The central bank should take stricter stance while dealing with ongoing controversies over some "non-performing" commercial banks, a former Bangladesh Bank governor suggests.
In the wake of such developments, especially revolving around loan default, forgeries and non-performing loans, Dr Atiur Rahman reminded that trust is the prime asset in banking that could be ensured through exercise of ethics.
While moderating a plenary session on the sidelines of the three-day-long BEA (Bangladesh Economic Association) 20th Biennial Conference on Friday, he said the regulator of the financial sector has to take care of interests of the depositors, who account for 90 per cent of the total capital of a bank here.
"Certainly, financial system is all about trust and all transactions are based on trust. So, maintaining trust of the customers is the overarching goal of the financial system--and this is the ethics," he told his audience at the cutting-edge function of the country's economists.
The immediate-past boss the central bank offered his suggestion about how to be trustworthy in banking. The way of maintaining trust of the people, he said, is through focusing on financial inclusion and financial literacy while maintaining price stability.
While discussing the role of Bangladesh Bank in maintaining trust of the customers, he said, "People at large put implicit faith in the currency signed by the Governor promising to pay the bearer on demand the face value of the note. It is this faith that makes people keep the currency as a store of value. It is this faith that underlies hundreds and thousands of cash transactions that take place every day and keeps the economy going.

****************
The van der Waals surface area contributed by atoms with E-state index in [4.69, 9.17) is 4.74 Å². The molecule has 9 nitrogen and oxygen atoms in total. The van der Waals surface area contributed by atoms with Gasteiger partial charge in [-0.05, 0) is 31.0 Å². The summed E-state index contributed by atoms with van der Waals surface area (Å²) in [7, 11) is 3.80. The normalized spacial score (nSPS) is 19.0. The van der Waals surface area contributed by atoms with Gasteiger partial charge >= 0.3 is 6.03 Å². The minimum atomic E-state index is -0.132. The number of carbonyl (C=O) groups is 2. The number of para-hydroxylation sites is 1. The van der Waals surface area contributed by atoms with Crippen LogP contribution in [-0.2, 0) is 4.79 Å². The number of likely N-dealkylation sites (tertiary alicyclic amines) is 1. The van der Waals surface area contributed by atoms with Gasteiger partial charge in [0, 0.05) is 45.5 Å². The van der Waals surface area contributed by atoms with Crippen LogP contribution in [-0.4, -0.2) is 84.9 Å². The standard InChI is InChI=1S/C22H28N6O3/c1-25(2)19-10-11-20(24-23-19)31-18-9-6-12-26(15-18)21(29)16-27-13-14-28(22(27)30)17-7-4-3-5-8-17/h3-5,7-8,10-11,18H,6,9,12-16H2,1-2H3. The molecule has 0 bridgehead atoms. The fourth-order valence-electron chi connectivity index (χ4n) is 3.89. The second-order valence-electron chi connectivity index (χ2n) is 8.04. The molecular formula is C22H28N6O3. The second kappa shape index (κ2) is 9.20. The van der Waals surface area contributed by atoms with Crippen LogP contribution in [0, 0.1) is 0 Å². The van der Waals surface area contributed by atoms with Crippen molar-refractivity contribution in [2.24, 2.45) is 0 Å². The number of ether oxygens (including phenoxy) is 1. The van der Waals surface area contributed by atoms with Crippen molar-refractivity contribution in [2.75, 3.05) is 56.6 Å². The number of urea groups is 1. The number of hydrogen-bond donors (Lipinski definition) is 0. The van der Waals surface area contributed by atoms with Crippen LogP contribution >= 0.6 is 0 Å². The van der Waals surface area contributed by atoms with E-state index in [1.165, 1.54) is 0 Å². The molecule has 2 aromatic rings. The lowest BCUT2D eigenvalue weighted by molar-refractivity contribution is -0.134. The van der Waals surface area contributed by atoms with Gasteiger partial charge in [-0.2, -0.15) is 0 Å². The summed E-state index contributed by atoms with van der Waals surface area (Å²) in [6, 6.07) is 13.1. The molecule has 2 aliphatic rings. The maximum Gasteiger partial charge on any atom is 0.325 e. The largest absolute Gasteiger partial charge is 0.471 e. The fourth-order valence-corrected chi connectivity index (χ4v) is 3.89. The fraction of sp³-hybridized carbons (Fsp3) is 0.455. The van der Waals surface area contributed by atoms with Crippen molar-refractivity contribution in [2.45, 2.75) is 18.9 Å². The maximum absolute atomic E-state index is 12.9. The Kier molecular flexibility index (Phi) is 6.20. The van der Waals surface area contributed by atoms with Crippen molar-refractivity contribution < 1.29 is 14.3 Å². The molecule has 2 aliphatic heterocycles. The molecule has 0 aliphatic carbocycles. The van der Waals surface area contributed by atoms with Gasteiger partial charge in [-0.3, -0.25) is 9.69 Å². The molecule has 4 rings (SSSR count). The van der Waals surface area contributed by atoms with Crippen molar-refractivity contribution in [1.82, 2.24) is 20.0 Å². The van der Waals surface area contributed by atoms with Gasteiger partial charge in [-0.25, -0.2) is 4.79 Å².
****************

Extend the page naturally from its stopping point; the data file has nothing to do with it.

"Maintaining the integrity of the currency note signed by the Governor is a responsibility that BB treats as sacrosanct not just a legal mandate but as an ethical responsibility."
Dr. Rahman also stressed the need for transparency in the financial sector for maintaining the trust of both depositors and borrowers who deal with banks.
They, he said, should never be disappointed while getting the financial services as promised by the central bank through its regulations.
While speaking on prevention of corruption in public-service delivery, Anti-Corruption Commission (ACC) Commissioner Nasiruddin Ahmed said the anti-graft body is conducting public hearings at upazila level for ensuring accountability of public officials and transparency in their work.
Based on the feedback received from the hearings, the ACC is also holding dialogue with government organizations for improving service delivery through business-process reengineering.
"Every public office is found vulnerable to corruption and system hardly works for public-service delivery during the hearings. It was also observed that public officials generally work for personal interest rather than public interest," he told the function.
"We're trying our best to change the scenario. But I think society needs to be organised and come up to raise their voices to ensure accountability at the public offices," he said.
The ACC commissioner also recommended some measures that could prevent the existing irregularities and corruption. These are: setting up help desk at each office, regular holding of information fair, holding weekly public hearing, using ICT (information and communication technology) like mobile app.